Zerka T. Moreno

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Zerka T. Moreno
Moreno in 1986
Celine Zerka Toeman

(1917-06-13)June 13, 1917
Amsterdam, Netherlands
DiedSeptember 19, 2016(2016-09-19) (aged 99)
Known forSociometry, psychodrama
SpouseJacob Levy Moreno
ChildrenJonathan D. Moreno
Regina Moreno
Scientific career
FieldsEducation, psychiatry, psychology, psychotherapy, social psychology

Zerka Toeman Moreno (June 13, 1917 – September 19, 2016) was a Dutch-born American psychotherapist and co-creator of psychodrama. She was a close colleague and wife of Jacob Levy Moreno.


Celine Zerka Toeman was born in Amsterdam on June 13, 1917.[1] Her paternal grandparents were grain merchants who, like many other Jewish families of the time, left Warsaw to go to England when Zerka's father, Joseph Toeman (1887–1956), was still a toddler. Her mother, Rosalia Gutwirth (1890–1969) originated from Eastern Europe.

It was in the Netherlands that Zerka, the youngest of four children, lived the first part of her life. Her siblings were Sabine (born 1912), Rudolph (1913–1992) and Charles (1916–1990). In 1931, when Zerka was fourteen, her parents moved to London to reunite with the rest of her father's family. Here, she finished high school and later studied art and fashion design. In 1939, she crossed the Atlantic for the first time to arrive in the USA with some family friends. In 1941, she was able to take her elder sister from Belgium to New York, to pursue treatment for her sister's mental illness.[2]

Moreno was one of the co-founders of the International Association for Group Psychotherapy.

Moreno's contribution to the field of group psychotherapy and psychodrama began immediately upon meeting Dr. J. L. Moreno. Within a year of their meeting J.L. and Moreno founded the Sociometric Institute on Park Avenue, New York City. They established the Psychodramatic Institute in New York in 1942. They began producing the journal Group Psychotherapy (originally called Sociatry) in 1947, publishing a volume of research documenting their application and refinement to the social sciences of sociatry, psychodrama, and sociometry. Moreno was J. L. Moreno's partner and co-creator for over thirty years until his death in 1974.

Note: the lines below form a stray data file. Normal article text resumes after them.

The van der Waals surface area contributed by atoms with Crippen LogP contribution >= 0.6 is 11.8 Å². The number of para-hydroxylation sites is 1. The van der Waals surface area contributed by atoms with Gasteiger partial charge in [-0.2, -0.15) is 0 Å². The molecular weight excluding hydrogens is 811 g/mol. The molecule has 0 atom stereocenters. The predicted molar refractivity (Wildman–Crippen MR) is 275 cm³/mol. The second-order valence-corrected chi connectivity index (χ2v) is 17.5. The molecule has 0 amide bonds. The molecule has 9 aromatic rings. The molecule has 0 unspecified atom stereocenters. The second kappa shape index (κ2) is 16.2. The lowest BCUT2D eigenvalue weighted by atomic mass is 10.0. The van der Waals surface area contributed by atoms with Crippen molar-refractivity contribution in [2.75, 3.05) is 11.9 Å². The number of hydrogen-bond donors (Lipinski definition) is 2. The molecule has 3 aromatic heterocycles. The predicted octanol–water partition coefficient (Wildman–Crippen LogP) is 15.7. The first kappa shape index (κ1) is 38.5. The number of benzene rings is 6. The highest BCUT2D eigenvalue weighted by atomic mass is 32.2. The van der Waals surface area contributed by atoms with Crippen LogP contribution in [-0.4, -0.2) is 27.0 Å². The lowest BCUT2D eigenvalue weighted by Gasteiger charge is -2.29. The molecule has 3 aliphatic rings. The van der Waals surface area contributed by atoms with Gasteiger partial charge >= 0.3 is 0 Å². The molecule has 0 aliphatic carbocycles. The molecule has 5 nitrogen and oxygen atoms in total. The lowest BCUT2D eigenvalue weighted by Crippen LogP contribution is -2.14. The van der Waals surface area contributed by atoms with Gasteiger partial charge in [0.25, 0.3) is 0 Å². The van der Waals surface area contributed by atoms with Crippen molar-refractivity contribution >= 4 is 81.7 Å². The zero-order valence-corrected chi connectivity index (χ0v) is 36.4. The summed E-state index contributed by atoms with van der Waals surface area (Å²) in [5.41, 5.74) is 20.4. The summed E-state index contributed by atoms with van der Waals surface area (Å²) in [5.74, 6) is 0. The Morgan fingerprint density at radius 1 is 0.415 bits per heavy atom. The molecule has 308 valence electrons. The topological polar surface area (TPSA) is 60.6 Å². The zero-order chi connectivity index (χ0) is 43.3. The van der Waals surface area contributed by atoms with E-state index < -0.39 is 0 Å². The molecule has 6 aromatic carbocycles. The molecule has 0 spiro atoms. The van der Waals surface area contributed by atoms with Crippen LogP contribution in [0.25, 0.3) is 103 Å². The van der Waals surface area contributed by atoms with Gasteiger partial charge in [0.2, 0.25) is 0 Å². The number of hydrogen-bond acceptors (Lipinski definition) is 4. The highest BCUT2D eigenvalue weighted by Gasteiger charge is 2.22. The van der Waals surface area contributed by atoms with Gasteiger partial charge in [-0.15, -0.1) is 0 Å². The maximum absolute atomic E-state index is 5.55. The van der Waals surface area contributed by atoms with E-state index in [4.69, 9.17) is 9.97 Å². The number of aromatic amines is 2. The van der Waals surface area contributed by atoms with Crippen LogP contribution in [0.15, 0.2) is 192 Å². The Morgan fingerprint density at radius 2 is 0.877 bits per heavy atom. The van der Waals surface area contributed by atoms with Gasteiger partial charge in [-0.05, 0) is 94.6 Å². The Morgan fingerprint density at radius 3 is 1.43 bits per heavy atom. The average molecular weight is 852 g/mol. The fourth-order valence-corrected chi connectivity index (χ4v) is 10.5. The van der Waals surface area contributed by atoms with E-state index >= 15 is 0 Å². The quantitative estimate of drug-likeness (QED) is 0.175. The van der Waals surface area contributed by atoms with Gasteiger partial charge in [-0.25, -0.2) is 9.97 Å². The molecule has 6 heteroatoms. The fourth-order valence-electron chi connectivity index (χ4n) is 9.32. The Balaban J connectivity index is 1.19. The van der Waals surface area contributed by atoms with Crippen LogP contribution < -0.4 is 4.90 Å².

Moreno continued training and teaching the psychodramatic theory and method for more than 30 years since Dr. Moreno's death, training psychodramatists worldwide. Moreno is recognized as a leader in further realizing Dr. Moreno's vision in bringing this method to the lives of communities worldwide. In the 2000s she lived in Charlottesville, Virginia.

Moreno died in Rockville, Maryland, on September 19, 2016, at the age of 99.[3]

The Zerka T. Moreno Foundation for Education and Training[edit]

The Zerka T. Moreno Foundation is involved in the exploration of the Morenean theory, which examines the complex dynamics of human interaction. Moreno has been influential in shaping the foundation's activities regarding psychodrama and group psychotherapy. It engages in various initiatives including training, research, and educational programs conducted in diverse locations like Western Massachusetts, Lesley University in Cambridge, and Portugal. With a collection of unpublished works by J.L. Moreno, the foundation offers insights into his evolving ideas. It also provides a selection of training resources by Zerka T. Moreno, promoting the exchange of knowledge within these fields. As a non-profit organization, the foundation operates with a focus on advancing understanding in these domains.[4]


  • Moreno, Z. T. (2012). To dream again: A memoir. New York: MHR[5]


  1. ^ "Toeman, Celine Zerka › Toeman, Celine Zerka - Fold3.com". Fold3. Retrieved 2020-10-28.
  2. ^ "Kalverstraat". joodsamsterdam (in Dutch). Retrieved 2020-10-28.
  3. ^ "Zerka T. Moreno's passing". sociodrama.co.uk. The UK Sociodrama & Creative Action Network. September 20, 2016. Retrieved 2016-09-20.
  4. ^ American Society of Group Psychotherapy & Psychodrama (April 15–19, 2010). "68TH Annual Group Psychotherapy & Psychodrama Conference" (PDF). American Society of Group Psychotherapy & Psychodrama.
  5. ^ "Bibliography of Psychodrama: Search Failed".

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